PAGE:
Tameside Hippodrome – the launch pad for many careers

The Hippodrome is notable as a birthplace or launch pad for those who went on to become famous elsewhere.

The first of these was Hetty King who by 1930/31 was the highest-paid music hall star in the world. In the first week of December 1904 Hetty was third on the bill at the Manchester Hippodrome, then a Broadhead theatre, with a song and dance act. Having seen Vesta Tilley's success as a male impersonator Hetty had a local tailor make her up a man's suit. She paid £5 for it - all she had. Nervously she introduced the character into her act on the Thursday. It was a huge success and on the following Monday Hetty topped the bill at the newly-opened Ashton Empire & Hippodrome. She would return many times up until the 1950s.

Gracie Fields appeared at the theatre in 1916, before making her name in Mr Tower of London the following year.

Tameside Hippodrome entrance

Coming more up to date, Christopher Howard played Will Parker in Dukinfield Amateur Operatic Society's Oklahoma and three weeks later debuted in the West End. He stayed there for 25 years, playing Rum-Tum-Tugger in "Cats", "Rocky" in the "Rocky Horror Picture Show", Enroljas in "Les Miserables" and many more.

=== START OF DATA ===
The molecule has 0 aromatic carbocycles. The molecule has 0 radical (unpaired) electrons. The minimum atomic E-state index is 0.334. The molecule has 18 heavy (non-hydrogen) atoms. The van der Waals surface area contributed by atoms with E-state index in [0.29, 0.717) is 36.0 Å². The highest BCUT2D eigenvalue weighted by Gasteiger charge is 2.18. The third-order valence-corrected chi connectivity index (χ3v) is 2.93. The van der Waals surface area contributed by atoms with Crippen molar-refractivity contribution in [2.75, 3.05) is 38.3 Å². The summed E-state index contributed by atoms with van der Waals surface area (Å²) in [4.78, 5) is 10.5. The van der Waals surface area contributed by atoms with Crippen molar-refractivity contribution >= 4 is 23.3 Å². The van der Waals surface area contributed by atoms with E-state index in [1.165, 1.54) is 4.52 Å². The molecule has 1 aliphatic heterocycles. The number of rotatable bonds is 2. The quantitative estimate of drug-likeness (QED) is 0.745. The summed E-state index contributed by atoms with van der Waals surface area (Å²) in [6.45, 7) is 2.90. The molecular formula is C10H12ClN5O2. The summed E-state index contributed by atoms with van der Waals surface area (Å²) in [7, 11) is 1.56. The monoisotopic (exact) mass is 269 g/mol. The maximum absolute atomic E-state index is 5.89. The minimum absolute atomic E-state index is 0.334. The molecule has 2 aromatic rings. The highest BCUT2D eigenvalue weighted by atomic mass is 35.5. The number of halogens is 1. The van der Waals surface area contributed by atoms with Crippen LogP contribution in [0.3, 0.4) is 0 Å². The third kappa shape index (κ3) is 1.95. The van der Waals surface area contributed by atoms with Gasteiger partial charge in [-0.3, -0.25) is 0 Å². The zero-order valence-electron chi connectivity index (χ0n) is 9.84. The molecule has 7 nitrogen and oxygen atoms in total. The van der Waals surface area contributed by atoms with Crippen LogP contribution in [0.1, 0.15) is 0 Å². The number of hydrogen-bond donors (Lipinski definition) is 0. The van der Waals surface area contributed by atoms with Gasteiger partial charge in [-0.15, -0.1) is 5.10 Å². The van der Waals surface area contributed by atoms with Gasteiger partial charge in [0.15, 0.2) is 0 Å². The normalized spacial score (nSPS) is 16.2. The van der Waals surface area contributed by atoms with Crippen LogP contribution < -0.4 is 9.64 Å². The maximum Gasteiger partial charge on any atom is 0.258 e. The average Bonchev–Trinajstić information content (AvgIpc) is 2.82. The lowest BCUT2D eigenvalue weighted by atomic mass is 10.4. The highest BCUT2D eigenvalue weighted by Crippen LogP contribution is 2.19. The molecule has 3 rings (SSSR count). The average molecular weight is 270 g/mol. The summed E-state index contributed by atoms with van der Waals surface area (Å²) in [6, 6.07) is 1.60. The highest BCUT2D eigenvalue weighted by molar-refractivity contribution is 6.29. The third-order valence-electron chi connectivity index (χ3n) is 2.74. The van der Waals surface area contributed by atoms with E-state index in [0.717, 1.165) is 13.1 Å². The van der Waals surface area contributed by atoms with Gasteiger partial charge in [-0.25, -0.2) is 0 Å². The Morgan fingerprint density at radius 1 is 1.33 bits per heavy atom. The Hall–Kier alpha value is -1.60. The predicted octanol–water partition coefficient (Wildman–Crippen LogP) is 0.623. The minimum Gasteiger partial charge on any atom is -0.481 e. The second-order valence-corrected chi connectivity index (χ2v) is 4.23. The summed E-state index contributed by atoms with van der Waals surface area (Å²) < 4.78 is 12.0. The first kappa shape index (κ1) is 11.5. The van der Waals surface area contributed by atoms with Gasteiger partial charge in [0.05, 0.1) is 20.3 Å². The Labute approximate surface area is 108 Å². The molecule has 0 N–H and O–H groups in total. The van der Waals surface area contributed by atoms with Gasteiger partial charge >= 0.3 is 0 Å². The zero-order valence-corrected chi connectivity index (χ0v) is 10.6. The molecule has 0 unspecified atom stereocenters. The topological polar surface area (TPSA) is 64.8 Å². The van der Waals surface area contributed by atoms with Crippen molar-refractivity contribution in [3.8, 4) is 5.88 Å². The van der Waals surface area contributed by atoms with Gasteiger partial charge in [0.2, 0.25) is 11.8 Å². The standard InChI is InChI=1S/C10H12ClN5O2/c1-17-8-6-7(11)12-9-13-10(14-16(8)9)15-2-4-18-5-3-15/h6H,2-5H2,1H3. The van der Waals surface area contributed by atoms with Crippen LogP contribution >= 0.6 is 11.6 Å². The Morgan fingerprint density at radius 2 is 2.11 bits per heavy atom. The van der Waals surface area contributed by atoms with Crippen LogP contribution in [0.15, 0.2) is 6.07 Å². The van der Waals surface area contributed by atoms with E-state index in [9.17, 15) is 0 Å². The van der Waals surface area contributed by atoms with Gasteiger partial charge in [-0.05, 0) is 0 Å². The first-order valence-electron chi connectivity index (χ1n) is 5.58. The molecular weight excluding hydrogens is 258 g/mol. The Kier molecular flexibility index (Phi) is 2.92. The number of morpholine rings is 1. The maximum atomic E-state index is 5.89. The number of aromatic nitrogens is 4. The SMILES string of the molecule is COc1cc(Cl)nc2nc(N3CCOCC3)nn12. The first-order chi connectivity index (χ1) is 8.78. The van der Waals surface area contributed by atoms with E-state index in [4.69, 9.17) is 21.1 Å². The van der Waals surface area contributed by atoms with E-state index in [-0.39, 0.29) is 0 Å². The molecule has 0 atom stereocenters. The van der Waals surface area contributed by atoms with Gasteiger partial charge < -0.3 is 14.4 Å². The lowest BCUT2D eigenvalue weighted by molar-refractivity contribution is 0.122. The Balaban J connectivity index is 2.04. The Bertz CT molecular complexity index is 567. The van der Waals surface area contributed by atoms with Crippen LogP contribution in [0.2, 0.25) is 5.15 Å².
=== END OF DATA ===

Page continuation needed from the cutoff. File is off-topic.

The Chuckle Brothers were "discovered" on the stage of the Tameside Hippodrome and whisked into television.

On a wet November night in November 1994 the lead fell ill in Welsh National Opera's tour of "La Cenerola". Onto the Hippodrome stage stepped understudy Katarina Karneus in her debut performance as a lead. Critics in the audience that night acclaimed her and she went on to win Cardiff Singer of the World the following year. She has since performed leading mezzo roles in almost every major opera house in the world before becoming principal mezzo-soprano for the Royal Swedish Opera Company in Gothenburg.

This "launch pad" tradition is something, Hippodrome Ltd, the group restoring the theatre, would very much like to continue at Tameside Hippodrome.

Read more about the Tameside Hippodrome and why it is currently on our Theatres at Risk list.

Photo credit: copyright The Hippodrome Ltd. Photo by Tim Abram Photos